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Remembrances of Dr. Charles P. “Doc” Whittemore ’39
What follows are remembrances of Dr. Whittemore’s impact on the lives of many generations of SKS students.
Thoughts on Charles P “Doc” Whittemore.
When I learned of the passing of Charlie “Doc” Whittemore, my mind naturally reflected on the fact that he had a most positive impact upon my life. I would like to share three qualities that immediately come to mind.
Initially I think back to September in 1951 when as a fifteen-year-old “new Boy” I arrived on the hillside. I recall being most unsure of myself and most apprehensive about surviving in this new environment. I was most fortunate to be assigned to Mr. Whittemore’s table for my first days at SKS. These initial meals (traditional SKS cuisine of the period) were accompanied by stimulating, warm and accepting conversations that quickly set my mind at ease, setting the stage for the learning process of my journey to commence.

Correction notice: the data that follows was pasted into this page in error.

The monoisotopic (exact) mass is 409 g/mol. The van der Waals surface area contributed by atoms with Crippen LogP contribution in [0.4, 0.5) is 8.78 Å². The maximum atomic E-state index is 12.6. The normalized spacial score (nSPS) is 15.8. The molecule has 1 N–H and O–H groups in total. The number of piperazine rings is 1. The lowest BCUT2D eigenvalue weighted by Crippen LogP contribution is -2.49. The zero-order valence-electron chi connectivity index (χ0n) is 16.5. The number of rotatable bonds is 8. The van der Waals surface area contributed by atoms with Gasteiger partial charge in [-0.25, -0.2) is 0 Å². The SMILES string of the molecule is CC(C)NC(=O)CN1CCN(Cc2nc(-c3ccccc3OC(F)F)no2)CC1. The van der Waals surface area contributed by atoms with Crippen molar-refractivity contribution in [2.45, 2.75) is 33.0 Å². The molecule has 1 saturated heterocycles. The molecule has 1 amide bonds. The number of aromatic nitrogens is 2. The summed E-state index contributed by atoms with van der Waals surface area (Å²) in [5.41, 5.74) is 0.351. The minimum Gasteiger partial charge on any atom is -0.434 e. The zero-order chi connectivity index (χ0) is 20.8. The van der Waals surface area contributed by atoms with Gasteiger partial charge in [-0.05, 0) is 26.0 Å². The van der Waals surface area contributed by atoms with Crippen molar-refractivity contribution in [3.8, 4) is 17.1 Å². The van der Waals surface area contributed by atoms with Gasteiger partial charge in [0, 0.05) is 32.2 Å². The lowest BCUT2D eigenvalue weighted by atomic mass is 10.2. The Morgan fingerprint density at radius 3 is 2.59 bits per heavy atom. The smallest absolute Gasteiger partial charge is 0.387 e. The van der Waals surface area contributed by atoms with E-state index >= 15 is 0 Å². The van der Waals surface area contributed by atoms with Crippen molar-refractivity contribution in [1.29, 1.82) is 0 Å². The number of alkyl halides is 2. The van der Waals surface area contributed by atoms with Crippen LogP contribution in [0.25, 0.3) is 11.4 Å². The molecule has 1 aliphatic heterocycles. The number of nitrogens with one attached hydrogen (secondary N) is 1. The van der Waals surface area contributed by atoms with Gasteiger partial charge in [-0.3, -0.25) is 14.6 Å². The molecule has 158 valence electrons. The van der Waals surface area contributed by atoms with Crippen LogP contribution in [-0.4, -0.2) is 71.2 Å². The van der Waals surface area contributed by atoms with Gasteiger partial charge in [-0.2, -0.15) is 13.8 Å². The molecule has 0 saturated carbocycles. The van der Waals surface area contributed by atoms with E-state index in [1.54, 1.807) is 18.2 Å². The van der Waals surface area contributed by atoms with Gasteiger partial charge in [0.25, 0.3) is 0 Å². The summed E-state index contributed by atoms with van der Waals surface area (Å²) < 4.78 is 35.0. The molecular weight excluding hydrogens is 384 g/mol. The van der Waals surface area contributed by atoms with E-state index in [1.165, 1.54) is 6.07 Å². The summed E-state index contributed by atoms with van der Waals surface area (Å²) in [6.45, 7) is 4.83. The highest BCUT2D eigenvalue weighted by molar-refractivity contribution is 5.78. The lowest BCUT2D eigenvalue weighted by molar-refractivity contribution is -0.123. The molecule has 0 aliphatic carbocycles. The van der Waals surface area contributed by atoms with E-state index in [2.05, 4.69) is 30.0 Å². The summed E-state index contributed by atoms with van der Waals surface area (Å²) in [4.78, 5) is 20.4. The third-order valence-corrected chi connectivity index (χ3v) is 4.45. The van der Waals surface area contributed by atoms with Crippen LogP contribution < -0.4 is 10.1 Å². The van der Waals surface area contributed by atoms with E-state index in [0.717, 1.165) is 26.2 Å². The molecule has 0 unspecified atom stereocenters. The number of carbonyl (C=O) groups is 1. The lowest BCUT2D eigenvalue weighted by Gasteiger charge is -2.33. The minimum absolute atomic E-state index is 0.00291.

I will always recall Doc Whittemore’s final history exam, one question, “The underlying causes of World War One”. We had almost the entire semester to prepare for this exercise and three hours to write our answer. What an excellent opportunity to demonstrate our ability, or lack thereof of critical thinking and critical writing.
Mr. Whittemore, the musician, added a significant dimension to a young man’s life at South Kent. In addition to his magnificent singing voice, he created some more than satisfactory choral music, from the voices of boys who may have just finished tea after a sporting event (Cocoa and blotters). In addition, Charlie was most instrumental; in the creation and support of the “Spring Choral Festival of Secondary Schools”, in 1954 and 1955. This musical endeavor provided a most valuable opportunity for the singers from SKS to sing in a large mixed voice chorus with Orchestra and perform in Hartford’s Bushnell Hall.
The passing of Dr. Charles P. Whittemore, closes the final chapter of the SSB era at South Kent School. He assisted in the creation of a foundation upon which the tradition of, “Simplicity of Life, Directness of Purpose and Self Reliance” will continue to assist young men on their Hero’s Journey.
Foster S. White '55